Friday 24 November 2017

What to look out for before you open a menu in a restaurant

Inspectors shut down more eateries in 2013 than ever before. So what are the important signs that things aren't right when you walk through the door? Suzanne Campbell reports

A scene from the animated-adventure ‘Ratatouille’. Environmental health officers have an eagle eye for bad hygiene
A scene from the animated-adventure ‘Ratatouille’. Environmental health officers have an eagle eye for bad hygiene

Suzanne Campbell

Cockroaches, congealed blood and mice all contributed to a record number of food businesses forced to close by the Food Safety Authority of Ireland (FSAI) in 2013.

Worryingly, these murky incidents were reported by environmental health officers in all types of eateries: pubs, hotels, bakeries and takeaways.

The reality in the food world is that things can go wrong, and no matter how many inspections, some businesses just don't operate safe practice around food. We've also seen an increase in new food businesses in Ireland. Market stalls and pop-ups are relatively new in the food environment here but must have safe food no matter how small.

At a recent market in Newmarket Square in Dublin I saw a young food server at a stall serve a customer while storing a rolled cigarette in the corner of her mouth.

However hip your food business is, this is unacceptable. As is long hair, jewellery on hands (great storage for germs) or an over-casual attitude to customers' needs.

But small shouldn't mean risky -- we've also seen some favourite restaurants with a 'good name' suffer closure notices and enforcement notices this year. So how can you tell if something is going on in a restaurant that might make the food unsafe?

The restaurant

Don't generally visit a restaurant in its first few weeks of opening even if everybody is raving about it. This is when restaurants have 'teething problems'. Recently an owner complained to me about a bad review of her restaurant in a national paper because she had just opened and staff weren't trained properly. Why open then?

In cities and towns, avoid eating on main streets and squares. Rents are higher here and most of your meal price goes on paying it, not on quality of ingredients or care. Tourists often aren't respected as most never return.

Good restaurants can sink when they change hands or management. I ate in a restaurant I used to like in south Dublin recently and later found it had changed owner. I should have known -- it was near empty, with a different, cheaper menu and staff were sitting on the chrome counters of the open kitchen at the end of the evening. I won't be going back.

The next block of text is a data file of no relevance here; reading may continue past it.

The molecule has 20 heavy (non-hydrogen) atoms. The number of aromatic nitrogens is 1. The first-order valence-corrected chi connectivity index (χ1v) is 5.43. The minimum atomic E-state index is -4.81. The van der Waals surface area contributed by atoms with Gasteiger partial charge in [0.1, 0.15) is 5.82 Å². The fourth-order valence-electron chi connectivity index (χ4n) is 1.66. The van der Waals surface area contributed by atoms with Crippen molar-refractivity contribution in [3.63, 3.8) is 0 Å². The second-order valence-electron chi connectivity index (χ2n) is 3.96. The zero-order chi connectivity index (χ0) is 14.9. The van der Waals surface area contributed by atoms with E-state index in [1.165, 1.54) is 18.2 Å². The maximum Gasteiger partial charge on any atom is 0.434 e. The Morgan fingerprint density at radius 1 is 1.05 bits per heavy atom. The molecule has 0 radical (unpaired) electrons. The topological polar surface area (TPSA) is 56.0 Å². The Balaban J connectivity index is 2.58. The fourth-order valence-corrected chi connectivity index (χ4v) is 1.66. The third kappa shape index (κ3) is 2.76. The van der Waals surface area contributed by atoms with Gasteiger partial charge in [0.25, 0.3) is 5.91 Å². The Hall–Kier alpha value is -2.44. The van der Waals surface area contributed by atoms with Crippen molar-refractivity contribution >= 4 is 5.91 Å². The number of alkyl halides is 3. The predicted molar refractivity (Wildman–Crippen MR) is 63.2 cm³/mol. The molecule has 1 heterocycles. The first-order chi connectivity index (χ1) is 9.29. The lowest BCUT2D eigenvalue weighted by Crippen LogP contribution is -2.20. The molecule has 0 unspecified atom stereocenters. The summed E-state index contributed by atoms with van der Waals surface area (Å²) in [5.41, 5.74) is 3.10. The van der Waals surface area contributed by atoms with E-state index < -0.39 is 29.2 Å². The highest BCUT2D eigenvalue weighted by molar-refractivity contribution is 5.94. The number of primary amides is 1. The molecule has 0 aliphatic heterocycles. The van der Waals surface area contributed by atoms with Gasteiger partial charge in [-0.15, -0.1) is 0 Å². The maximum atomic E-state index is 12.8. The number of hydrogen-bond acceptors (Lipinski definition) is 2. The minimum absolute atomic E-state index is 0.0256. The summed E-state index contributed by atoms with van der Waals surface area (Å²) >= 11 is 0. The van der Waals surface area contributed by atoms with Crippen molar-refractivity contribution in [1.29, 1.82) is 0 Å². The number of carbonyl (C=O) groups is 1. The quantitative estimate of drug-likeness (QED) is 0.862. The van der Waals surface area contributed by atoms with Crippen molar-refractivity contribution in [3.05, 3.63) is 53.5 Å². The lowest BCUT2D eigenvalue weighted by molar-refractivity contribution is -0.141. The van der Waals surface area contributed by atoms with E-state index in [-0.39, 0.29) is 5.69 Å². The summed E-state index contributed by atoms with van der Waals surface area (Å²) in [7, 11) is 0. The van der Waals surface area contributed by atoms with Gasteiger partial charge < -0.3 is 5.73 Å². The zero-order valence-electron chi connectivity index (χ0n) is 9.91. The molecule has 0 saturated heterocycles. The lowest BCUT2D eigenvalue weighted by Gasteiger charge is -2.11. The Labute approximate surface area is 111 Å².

How does the restaurant look? Is the entrance clean and what about the concrete outside? What do you smell when you open the door? If it's detergent or that icky 'food-on-carpet' smell, walk back out again.

There is no excuse for visible grime on bathrooms, loo roll on the floor or worse. Attention to detail and staffing numbers are key. Do they have enough staff to operate the restaurant safely?

The table: is the surface clean of crumbs and grease stains? Do the menus appear to have dried food on them or dried food on utensils or salt and pepper shakers?

Short menus are better than long ones with regard to food safety. Keeping a large stock of meats, fish and veg risks food going unused or going off.

Remember, the 'special' is in most cases a way to use up food close to its use-by date. If you're somewhere low-brow or unknown, avoid the 'special'.

If you're in an ethnic food restaurant such as a Chinese or Indian, but nobody of that ethnicity is eating there, avoid it.

The food

Food is not fit to eat if it has a foreign object in it like a hair or insect. If the dish is meant to be hot, it should be piping hot. Badly cooked chicken is more of a health risk than red meat. If chicken is pink in the centre, or if you suspect for an instant it is not properly cooked don't eat a mouthful. If it smells 'off' send it back and leave.


Are they neat and tidy with clean aprons or shirts? If they look dispirited there's probably dispiriting things going on in the kitchen. Even in a small café staff should care about the food and food service.

It's a big no-no for staff to pick things up off the ground and then move on to serve something without washing their hands. Staff who scratch their face, arms or 'other' is revolting, as is sniffling, and the big, uncovered, never-ending yawn.

In cafés and lunchtime bars, staff should either wear gloves at the deli counter or visibly wash hands between servings. Gloves should not then be worn to operate the till as I often see happening. This indicates bad training and bad food prep. Are they wearing the same gloves to open and close bins?

Don't accept poor hygiene practices. Leave a restaurant at any stage if you feel the food is unsafe to eat. Remember, if you suspect something going on that may affect diners' safety you should make a complaint to the FSAI or call its advice line on 1890 333677.

Irish Independent

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